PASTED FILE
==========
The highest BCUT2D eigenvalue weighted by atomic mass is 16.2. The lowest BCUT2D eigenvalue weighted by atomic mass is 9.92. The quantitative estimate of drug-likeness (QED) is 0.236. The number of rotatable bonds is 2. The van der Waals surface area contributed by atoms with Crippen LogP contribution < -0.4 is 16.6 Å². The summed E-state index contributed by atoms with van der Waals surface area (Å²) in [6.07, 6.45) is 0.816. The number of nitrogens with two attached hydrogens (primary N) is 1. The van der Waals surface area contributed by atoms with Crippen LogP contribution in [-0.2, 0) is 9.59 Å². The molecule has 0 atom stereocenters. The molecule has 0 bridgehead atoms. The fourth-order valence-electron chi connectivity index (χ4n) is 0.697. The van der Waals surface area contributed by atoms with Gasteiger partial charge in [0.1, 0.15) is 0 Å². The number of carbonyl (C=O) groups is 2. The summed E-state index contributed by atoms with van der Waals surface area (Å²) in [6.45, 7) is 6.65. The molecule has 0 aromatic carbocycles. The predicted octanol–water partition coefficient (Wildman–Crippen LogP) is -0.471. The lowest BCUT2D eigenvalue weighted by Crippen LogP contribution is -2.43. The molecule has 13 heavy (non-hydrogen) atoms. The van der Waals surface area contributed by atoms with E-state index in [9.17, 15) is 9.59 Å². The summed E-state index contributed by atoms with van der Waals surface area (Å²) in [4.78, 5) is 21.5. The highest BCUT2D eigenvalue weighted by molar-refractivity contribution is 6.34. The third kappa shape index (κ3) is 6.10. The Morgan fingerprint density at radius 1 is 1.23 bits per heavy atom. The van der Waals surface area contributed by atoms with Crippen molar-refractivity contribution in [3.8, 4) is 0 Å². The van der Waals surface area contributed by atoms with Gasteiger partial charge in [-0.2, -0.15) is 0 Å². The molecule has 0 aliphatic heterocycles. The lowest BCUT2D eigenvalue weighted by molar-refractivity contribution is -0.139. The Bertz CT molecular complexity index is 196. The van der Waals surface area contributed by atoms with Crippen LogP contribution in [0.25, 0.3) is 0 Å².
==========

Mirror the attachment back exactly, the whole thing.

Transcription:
The highest BCUT2D eigenvalue weighted by atomic mass is 16.2. The lowest BCUT2D eigenvalue weighted by atomic mass is 9.92. The quantitative estimate of drug-likeness (QED) is 0.236. The number of rotatable bonds is 2. The van der Waals surface area contributed by atoms with Crippen LogP contribution < -0.4 is 16.6 Å². The summed E-state index contributed by atoms with van der Waals surface area (Å²) in [6.07, 6.45) is 0.816. The number of nitrogens with two attached hydrogens (primary N) is 1. The van der Waals surface area contributed by atoms with Crippen LogP contribution in [-0.2, 0) is 9.59 Å². The molecule has 0 atom stereocenters. The molecule has 0 bridgehead atoms. The fourth-order valence-electron chi connectivity index (χ4n) is 0.697. The van der Waals surface area contributed by atoms with Gasteiger partial charge in [0.1, 0.15) is 0 Å². The number of carbonyl (C=O) groups is 2. The summed E-state index contributed by atoms with van der Waals surface area (Å²) in [6.45, 7) is 6.65. The molecule has 0 aromatic carbocycles. The predicted octanol–water partition coefficient (Wildman–Crippen LogP) is -0.471. The lowest BCUT2D eigenvalue weighted by Crippen LogP contribution is -2.43. The molecule has 13 heavy (non-hydrogen) atoms. The van der Waals surface area contributed by atoms with E-state index in [9.17, 15) is 9.59 Å². The summed E-state index contributed by atoms with van der Waals surface area (Å²) in [4.78, 5) is 21.5. The highest BCUT2D eigenvalue weighted by molar-refractivity contribution is 6.34. The third kappa shape index (κ3) is 6.10. The Morgan fingerprint density at radius 1 is 1.23 bits per heavy atom. The van der Waals surface area contributed by atoms with Crippen molar-refractivity contribution in [3.8, 4) is 0 Å². The van der Waals surface area contributed by atoms with Gasteiger partial charge in [-0.2, -0.15) is 0 Å². The molecule has 0 aliphatic heterocycles. The lowest BCUT2D eigenvalue weighted by molar-refractivity contribution is -0.139. The Bertz CT molecular complexity index is 196. The van der Waals surface area contributed by atoms with Crippen LogP contribution in [0.25, 0.3) is 0 Å².